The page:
Australia rules out total smoking ban

May 22, 2011

Australia plans the world's toughest laws on tobacco promotion but Health Minister Nicola Roxon denied Sunday the government's ultimate goal was a complete ban on smoking.

Under proposed legislation, due to take effect next year, all logos will be removed from , which must be a drab olive-green colour and be plastered with graphic .

The big have vowed to fight the move in the courts.

Anti-smoking advocates were quoted in the media Sunday as saying a could be a reality within 10 to 15 years, but Roxon said that was not part of her agenda.

"No, I don't think it is," she told the Ten Network's "Meet the Press" programme when asked if a complete ban was where she was ultimately heading.

"I think what is logical about it is if tobacco were a brand new product today, seeking to come on to the market, and we knew about tobacco what we know now, it would not be a legal product.

"But the truth is that it has been a legal product for many, many years. "We're trying to make sure that we tackle the last remaining method that tobacco companies use to market their products.

"We know it is successful in marketing their products, because we know that they are determined to stop it and they are very fearful about what it will do to their business.

"We know it affects their profits. It means it is good to reduce the number of smokers. That is the aim we have."

Mike Daube, president of the Australian Council on Smoking and Health, told the Melbourne Age newspaper public support for banning tobacco was growing.

"The way smoking trends are going, it's not unrealistic to think that we should see an end to the commercial sale of within 10 to 15 years," he said.

Around 15,000 Australians die of smoking-related diseases every year, with costing the country Aus$31.5 billion ($32.9 billion) annually in healthcare and lost productivity.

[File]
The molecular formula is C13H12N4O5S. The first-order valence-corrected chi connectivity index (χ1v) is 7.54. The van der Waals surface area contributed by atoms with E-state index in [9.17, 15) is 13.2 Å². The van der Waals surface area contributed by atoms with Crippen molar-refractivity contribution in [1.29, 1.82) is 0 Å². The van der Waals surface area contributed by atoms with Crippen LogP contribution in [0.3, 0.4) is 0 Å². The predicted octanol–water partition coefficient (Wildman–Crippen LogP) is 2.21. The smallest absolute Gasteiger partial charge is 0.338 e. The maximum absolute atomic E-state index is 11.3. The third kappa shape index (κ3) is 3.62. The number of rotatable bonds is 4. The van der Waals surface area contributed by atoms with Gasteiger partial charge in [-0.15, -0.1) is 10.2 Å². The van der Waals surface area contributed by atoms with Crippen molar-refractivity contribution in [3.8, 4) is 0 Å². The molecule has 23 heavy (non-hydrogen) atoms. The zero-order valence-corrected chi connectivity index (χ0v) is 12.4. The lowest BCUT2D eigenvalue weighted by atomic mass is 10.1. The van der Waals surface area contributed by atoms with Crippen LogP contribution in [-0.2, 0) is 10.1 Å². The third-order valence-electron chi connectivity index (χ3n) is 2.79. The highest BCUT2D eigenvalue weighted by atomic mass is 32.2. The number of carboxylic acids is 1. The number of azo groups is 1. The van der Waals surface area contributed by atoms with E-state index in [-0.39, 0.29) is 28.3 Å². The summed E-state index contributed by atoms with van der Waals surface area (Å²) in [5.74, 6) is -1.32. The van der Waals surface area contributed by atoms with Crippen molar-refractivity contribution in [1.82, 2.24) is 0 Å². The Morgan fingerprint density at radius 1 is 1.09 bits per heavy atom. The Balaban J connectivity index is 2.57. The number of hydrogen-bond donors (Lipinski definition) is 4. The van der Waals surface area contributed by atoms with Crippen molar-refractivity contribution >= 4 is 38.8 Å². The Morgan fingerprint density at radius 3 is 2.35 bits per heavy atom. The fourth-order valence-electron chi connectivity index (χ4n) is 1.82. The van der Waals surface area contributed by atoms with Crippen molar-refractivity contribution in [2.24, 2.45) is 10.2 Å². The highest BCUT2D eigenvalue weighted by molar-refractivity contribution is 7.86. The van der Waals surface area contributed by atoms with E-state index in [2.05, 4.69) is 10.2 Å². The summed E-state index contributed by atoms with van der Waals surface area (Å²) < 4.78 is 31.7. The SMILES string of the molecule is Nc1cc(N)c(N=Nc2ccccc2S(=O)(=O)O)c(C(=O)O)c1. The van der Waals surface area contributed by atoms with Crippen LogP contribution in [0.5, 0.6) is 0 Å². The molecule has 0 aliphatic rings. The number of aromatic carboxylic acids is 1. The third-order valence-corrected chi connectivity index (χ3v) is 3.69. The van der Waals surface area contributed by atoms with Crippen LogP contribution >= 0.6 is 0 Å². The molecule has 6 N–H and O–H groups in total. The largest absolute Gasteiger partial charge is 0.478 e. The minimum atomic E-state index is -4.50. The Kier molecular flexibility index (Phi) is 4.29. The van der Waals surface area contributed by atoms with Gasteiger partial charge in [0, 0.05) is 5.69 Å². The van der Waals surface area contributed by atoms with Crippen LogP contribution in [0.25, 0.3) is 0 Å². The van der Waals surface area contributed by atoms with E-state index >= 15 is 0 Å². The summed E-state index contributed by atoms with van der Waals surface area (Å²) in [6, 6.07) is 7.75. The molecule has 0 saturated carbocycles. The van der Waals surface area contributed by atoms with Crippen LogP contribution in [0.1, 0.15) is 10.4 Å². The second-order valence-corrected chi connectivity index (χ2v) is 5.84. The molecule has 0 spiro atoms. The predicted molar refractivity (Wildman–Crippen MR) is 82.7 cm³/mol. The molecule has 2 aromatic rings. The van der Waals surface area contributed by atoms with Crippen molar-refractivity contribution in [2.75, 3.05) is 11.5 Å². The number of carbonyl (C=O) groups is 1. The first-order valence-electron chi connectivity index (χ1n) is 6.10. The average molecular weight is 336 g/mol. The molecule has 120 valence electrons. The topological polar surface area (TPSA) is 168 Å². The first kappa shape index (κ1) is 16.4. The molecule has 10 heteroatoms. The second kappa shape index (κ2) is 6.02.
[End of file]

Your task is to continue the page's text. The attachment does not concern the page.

Smoking in prohibited in virtually all enclosed public places in Australia, such as pubs, restaurants and workplaces.

Explore further: Research examines relationship between domestic abuse and football

add to favorites email to friend print save as pdf

Related Stories

Australia proposes tough cigarette packaging rules

Apr 07, 2011

(AP) -- Tobacco companies in Australia will be forced to strip all logos from their cigarette packages and replace them with graphic images such as cancer-riddled mouths and sickly children under legislation unveiled Thursday ...

Researches link tobacco industry's marketing to youth smoking

Aug 21, 2008

The National Cancer Institute (NCI) released a report, co-edited by University of Minnesota professor Barbara Loken, that reaches the government's strongest conclusion to date that tobacco marketing and depictions of smoking ...

Retail tobacco displays make it tougher to quit

Feb 07, 2008

Tobacco advertising displays may be undermining smokers' attempts to give up and tempting former smokers to resume smoking, research by Professor of Marketing Janet Hoek has found.

WHO: Get more graphic with smokers

May 29, 2009

(AP) -- Cigarette packages should include images of sickness and suffering caused by tobacco, along with written warnings, the World Health Organization said Friday.

Recommended for you

Health care organizations see value of telemedicine

Nov 27, 2014

(HealthDay)—Health care organizations are developing and implementing telemedicine programs, although many have yet to receive reimbursement, according to a report published by Foley & Lardner.

User comments : 0

Please sign in to add a comment. Registration is free, and takes less than a minute. Read more

Click here to reset your password.
Sign in to get notified via email when new comments are made.